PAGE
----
The partnership began in October 2006 and was formalized in 2008 when a 45-page legal agreement was signed. “It took longer to build the agreement than the building,” Dunlap said. KEDT kicked off a capital campaign in April of that year with a $750,000 lead gift from H-E-B, a Texas-based supermarket chain.

KEDT is funding the $4.8 million project, while the college is providing the land under a 60-year lease arrangement. Del Mar College is also contributing its project management expertise for construction of the 16,000–square-foot facility, which will house KEDT’s television and radio broadcasting studios and offices as well as Del Mar TV, which is already based in the existing 50,000–square-foot Center for Economic Development.

The Del Mar TV and KEDT studios will be back-to-back in the expanded facility. KEDT will assist with Del Mar TV functions, including master control and the automation system, allowing the college to focus on content development. “Everybody is focused on their areas of expertise,” Dunlap said.

KEDT officials visited other PBS and NPR stations, including WCNY’s new space in Syracuse, N.Y., as they planned the new building.

The agreement will lower operating costs for KEDT by about $240,000 annually, Dunlap said, and eliminate what had been “an ever-increasing rent situation.” The projected savings have pleased station donors, he said, and will free up money to produce more local programming. The college’s adjacent building already serves as a community meeting space for discussions on topics such as water use and immigration. KEDT expects to be able to begin broadcasting those meetings, he said.

The college’s students, meanwhile — some of whom are pursuing associate degrees in radio and television broadcasting — will benefit from more internship opportunities, hands-on production classes and access to state-of-the-art digital broadcasting technology. The new facility will link all of Del Mar’s campuses, as well as two nearby Texas A&M campuses, to provide workforce training and distance learning opportunities.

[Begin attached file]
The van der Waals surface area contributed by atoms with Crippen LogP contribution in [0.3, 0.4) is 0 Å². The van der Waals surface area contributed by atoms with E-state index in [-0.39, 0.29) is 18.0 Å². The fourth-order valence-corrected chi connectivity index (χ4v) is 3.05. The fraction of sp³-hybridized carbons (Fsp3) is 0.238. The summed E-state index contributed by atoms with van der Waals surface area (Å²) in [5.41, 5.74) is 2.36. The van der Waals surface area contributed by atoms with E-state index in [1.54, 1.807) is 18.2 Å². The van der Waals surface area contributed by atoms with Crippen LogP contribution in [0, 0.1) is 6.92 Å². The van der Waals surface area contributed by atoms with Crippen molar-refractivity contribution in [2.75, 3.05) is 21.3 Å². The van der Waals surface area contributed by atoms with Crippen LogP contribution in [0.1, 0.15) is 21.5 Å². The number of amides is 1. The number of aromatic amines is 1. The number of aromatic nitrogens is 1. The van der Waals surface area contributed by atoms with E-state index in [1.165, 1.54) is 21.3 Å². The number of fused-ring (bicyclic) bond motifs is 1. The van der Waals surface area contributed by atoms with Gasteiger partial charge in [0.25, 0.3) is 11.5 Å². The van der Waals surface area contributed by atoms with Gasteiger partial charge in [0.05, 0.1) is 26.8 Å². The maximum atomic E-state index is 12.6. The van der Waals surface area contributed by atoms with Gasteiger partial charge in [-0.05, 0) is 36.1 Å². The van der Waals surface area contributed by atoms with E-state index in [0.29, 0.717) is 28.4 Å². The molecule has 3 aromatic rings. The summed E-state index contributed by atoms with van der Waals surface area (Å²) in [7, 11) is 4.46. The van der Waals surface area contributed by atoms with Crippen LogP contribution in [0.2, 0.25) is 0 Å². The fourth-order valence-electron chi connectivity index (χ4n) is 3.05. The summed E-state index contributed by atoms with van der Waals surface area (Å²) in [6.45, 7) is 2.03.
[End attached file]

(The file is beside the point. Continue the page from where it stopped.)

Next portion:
KEDT and the college plan to jointly produce programs featuring Del Mar College music and drama performances. The college is also enthusiastic about hosting future events in the performance plaza, Jackson said.

Going forward, she said, Del Mar College is hoping to gain wider exposure for its community access programming, which includes some shows about the college, on KEDT’s digital multicast channels, which reach beyond the city limits. The college has a well-regarded biomedical research program and a new virtual lab for training nurses to care for dementia patients. “Those are the kinds of stories we are excited to be able to share” with KEDT audiences, Jackson said. The college sees the collaboration as a new opportunity to promote the strength of its faculty and students.

Separate from the new building, KEDT is also looking at a possible expansion of its broadcast reach, according to Dunlap. The station has been working with PBS for more than a year to extend its signal 135 miles south to the Rio Grande Valley, where the sale of Harlingen’s KMBH-TV to a commercial buyer is pending.

After the sale closes, KEDT hopes to provide a customized program feed that packages PBS fare with local and regional programming — including an expansion of the academic quiz show Challenge! — as a multicast channel tailored to the Rio Grande.